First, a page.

Barcelona attack: What the trees say

BBC - Sun, 2017-08-20 22:03
People from all over the world have been moved to write messages on the plane trees of Las Ramblas.

Eclipse spectacle set to grip US public

BBC - Sun, 2017-08-20 21:47
Skywatchers in the US prepare for an event that is without precedent in the country's 241-year history.

In a rush? Here's your Monday morning briefing

BBC - Sun, 2017-08-20 21:30
Your morning briefing for 21 August 2017.

Crowd zorbing and cake throwing, plus other weird things at UK festivals

BBC - Sun, 2017-08-20 21:25
As Pink gets inside a giant ball and surfs over the crowd at V festival - we take a look at the other bizarre festival sights.

Crowd zorbing and cake throwing, plus other weird things at UK festivals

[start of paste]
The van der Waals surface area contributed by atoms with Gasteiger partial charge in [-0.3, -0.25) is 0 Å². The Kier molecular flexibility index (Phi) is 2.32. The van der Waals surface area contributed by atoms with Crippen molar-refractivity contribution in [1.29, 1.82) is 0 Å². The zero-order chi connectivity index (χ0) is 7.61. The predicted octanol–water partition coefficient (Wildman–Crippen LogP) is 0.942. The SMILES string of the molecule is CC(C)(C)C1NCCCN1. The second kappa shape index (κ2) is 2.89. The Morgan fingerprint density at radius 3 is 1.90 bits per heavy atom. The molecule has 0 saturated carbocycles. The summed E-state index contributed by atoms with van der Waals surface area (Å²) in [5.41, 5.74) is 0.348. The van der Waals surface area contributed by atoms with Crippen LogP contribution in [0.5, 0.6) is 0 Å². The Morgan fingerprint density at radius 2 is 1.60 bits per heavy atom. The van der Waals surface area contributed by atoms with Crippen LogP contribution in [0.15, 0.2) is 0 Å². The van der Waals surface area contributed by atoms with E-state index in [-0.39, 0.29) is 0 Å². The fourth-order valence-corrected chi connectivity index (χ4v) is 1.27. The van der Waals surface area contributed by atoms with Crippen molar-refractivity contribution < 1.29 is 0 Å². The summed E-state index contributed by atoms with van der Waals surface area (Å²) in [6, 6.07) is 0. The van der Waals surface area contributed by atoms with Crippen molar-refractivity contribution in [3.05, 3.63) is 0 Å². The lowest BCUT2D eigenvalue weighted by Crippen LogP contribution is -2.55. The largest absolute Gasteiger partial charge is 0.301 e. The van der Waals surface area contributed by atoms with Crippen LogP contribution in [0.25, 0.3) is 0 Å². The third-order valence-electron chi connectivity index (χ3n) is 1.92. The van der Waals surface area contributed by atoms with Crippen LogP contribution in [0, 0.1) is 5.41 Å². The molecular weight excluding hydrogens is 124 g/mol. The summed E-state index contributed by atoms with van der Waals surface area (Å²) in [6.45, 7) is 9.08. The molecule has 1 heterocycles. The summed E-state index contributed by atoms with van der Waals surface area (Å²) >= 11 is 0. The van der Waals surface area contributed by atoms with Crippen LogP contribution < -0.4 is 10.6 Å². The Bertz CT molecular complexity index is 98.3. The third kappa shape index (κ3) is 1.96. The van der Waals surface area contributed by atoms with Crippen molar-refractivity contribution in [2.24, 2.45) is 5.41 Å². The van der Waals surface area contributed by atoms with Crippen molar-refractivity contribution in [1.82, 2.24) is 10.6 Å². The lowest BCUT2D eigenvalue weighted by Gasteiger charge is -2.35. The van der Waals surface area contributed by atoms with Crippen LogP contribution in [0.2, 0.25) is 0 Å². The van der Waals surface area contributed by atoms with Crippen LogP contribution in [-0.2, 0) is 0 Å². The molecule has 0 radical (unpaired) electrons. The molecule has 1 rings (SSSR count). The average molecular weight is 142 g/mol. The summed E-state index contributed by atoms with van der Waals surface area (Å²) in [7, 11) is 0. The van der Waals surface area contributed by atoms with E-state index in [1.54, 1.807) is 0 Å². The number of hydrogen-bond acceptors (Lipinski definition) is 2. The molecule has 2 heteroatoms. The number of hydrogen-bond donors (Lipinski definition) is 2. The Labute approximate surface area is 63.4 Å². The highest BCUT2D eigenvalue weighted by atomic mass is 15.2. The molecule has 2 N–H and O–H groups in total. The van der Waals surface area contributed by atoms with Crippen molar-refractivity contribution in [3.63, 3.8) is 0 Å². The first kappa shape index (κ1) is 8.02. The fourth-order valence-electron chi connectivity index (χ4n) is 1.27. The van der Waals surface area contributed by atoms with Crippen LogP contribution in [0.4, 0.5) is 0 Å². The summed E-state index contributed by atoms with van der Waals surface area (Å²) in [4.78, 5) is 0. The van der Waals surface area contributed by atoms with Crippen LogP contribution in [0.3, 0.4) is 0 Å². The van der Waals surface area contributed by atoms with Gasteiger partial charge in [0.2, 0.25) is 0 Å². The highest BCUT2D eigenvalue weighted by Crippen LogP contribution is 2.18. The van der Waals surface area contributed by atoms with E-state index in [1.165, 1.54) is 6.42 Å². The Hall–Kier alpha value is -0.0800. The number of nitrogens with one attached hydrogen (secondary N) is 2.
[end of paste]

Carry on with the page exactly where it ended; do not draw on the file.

BBC - Sun, 2017-08-20 21:25
As Pink gets inside a giant ball and surfs over the crowd at V festival - we take a look at the other bizarre festival sights.

Motorists using dash cams to inform on dodgy drivers

BBC - Sun, 2017-08-20 21:16
A pilot scheme which has seen action taken against dangerous drivers is being expanded across Wales.

Qantas chief to campaign for Australia same-sex marriage

BBC - Sun, 2017-08-20 20:43
Alan Joyce, who was once struck with a pie over his support, will "be active" in Australia's debate.

Killer robots: Experts warn of 'third revolution in warfare'

BBC - Sun, 2017-08-20 20:25
A letter to the UN warns the world is getting closer to a dangerous "third revolution in warfare".